Parents and students at Española Valley High School are voicing their frustrations with an online education program that many freshmen failed this past semester.
Freshmen at the High School had to take the program, called Edgenuity, for their English class after administrators were unable to fill the vacancy for that position.
Ashley Osegueda, a freshman at the High School, said the program consisted of different videos and assignments students had to complete.
However, students faced many hurdles to completing all of the requirements on time, she said.
“Sometimes some of the computers won’t work,” she said. “One day the WiFi didn’t work at all, so no one could use the internet.”
Osegueda said technological issues were common, usually happening two to three times per week, making it difficult for her to finish assignments.
When she could not complete her work at school, Osegueda would work on her assignments at home. Edgenuity, though, would only let her complete about 5 percent of her assignments at one time.
“You couldn’t really catch up if you were behind,” she said.
Osegueda’s mother, Jennifer, said it is not entirely the school’s fault that her daughter failed the course.
“I’m not fully blaming the school as I do hold her responsible as a student,” Jennifer Osegueda said.
However, she said she was disappointed in the lack of notification she received from school officials about her daughter’s progress.
“There was nothing ever sent,” she said. “I never got a call, so I think the ball was dropped.”
Due to a high number of teacher vacancies and lack of substitutes, students have reported spending class time in the cafeteria or library. Ashley Osegueda said her Edgenuity class, which was overseen by a longterm substitute, often had to go the cafeteria.
“It happened for a full week one time,” she said.
Having to go to the cafeteria or library for class put her behind, she said, because it limited her access to computers.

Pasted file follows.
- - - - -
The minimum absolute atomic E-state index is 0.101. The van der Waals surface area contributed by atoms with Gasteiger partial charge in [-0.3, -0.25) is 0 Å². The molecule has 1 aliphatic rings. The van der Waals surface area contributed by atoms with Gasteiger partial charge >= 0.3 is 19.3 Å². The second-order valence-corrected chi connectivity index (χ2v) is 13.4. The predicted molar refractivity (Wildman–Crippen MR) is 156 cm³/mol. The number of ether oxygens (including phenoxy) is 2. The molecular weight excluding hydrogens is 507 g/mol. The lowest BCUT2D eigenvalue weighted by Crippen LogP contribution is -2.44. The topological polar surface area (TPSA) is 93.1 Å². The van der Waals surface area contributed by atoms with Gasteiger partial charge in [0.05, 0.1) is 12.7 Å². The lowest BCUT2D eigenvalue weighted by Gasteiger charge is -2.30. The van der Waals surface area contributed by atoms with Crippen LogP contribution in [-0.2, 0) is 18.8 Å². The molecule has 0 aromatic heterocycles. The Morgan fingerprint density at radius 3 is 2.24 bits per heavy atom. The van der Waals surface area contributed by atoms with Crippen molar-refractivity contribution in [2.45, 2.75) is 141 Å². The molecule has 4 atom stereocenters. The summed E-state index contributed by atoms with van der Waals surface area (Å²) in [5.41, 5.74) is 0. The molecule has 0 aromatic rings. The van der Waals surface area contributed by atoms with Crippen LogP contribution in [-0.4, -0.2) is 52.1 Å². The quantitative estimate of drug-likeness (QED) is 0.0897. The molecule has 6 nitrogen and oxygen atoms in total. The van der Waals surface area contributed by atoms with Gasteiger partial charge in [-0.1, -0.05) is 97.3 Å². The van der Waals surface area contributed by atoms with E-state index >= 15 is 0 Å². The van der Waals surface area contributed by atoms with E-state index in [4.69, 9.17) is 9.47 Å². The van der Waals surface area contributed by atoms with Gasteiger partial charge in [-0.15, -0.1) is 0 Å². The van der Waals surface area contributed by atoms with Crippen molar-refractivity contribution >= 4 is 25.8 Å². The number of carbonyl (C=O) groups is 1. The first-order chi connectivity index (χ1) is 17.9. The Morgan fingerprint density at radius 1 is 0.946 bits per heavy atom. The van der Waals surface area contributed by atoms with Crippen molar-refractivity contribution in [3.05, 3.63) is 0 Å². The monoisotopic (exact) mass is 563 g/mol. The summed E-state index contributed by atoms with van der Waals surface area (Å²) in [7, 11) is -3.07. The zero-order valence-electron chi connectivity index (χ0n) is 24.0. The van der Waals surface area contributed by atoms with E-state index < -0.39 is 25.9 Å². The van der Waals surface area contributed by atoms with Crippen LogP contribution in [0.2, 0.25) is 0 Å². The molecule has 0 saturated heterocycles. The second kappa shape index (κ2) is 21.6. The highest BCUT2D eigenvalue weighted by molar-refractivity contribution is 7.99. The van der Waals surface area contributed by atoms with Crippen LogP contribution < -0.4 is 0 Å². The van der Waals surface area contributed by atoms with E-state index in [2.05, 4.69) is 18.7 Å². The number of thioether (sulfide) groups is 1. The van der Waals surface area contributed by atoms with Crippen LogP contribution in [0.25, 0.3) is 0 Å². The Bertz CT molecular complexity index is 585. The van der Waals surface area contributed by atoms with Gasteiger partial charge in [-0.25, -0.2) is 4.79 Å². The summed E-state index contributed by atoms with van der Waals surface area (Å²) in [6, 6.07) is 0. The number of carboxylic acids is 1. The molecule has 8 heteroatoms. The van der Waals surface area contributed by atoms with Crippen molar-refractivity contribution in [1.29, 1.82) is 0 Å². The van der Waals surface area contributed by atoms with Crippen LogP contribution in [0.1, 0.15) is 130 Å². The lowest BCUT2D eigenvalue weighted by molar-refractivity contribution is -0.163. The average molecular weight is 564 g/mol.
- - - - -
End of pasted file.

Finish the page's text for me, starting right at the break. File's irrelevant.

As a result of failing the course, she is no longer eligible to play softball this year. She received A’s and B’s in her other courses.
Osegueda was not the only student to fail the Edgenuity course. She said only a couple students in her 20-person class actually passed.
High School Freshmen Counselor Stephanie Garduño said “approximately 80 percent” of students in the class failed.
“If the fail rate is so high, then something needs to be looked at,” Jennifer Osegueda said.
Therisa Salazar, whose daughter is also a freshman and failed the Edgenuity course, said her daughter is no longer allowed to attend the New Mexico Association of Student Councils conference in Albuquerque.
“She was pumped and excited that she was able to attend and worked hard on a banner that will be shown at the student council in a couple of weeks,” Salazar wrote in an email.
Edgenuity has become a common method to fill vacant teacher positions across the country. A February 2019 article from the Hechinger Report found students in Mississippi who used the program saw their grades decline and that Edgenuity was heavily prone to cheating.
When asked in November if she thought Edgenuity was an effective program, High School Principal Victoria Gonzales said students were responsible for their success in the classroom.
“It comes down to whether or not the kid wants to learn,” she said at the time.
When the Rio Grande SUN requested an interview with Gonzales, she said she would be discussing Edgenuity before the Española School Board during its Jan. 15 meeting.
Gonzales said in November that the High School will have a full-time teacher in the English class this semester.
Jennifer Osegueda said she is interested to see how students fair this semester without Edgenuity.
“I would like to see how many students pass it,” she said.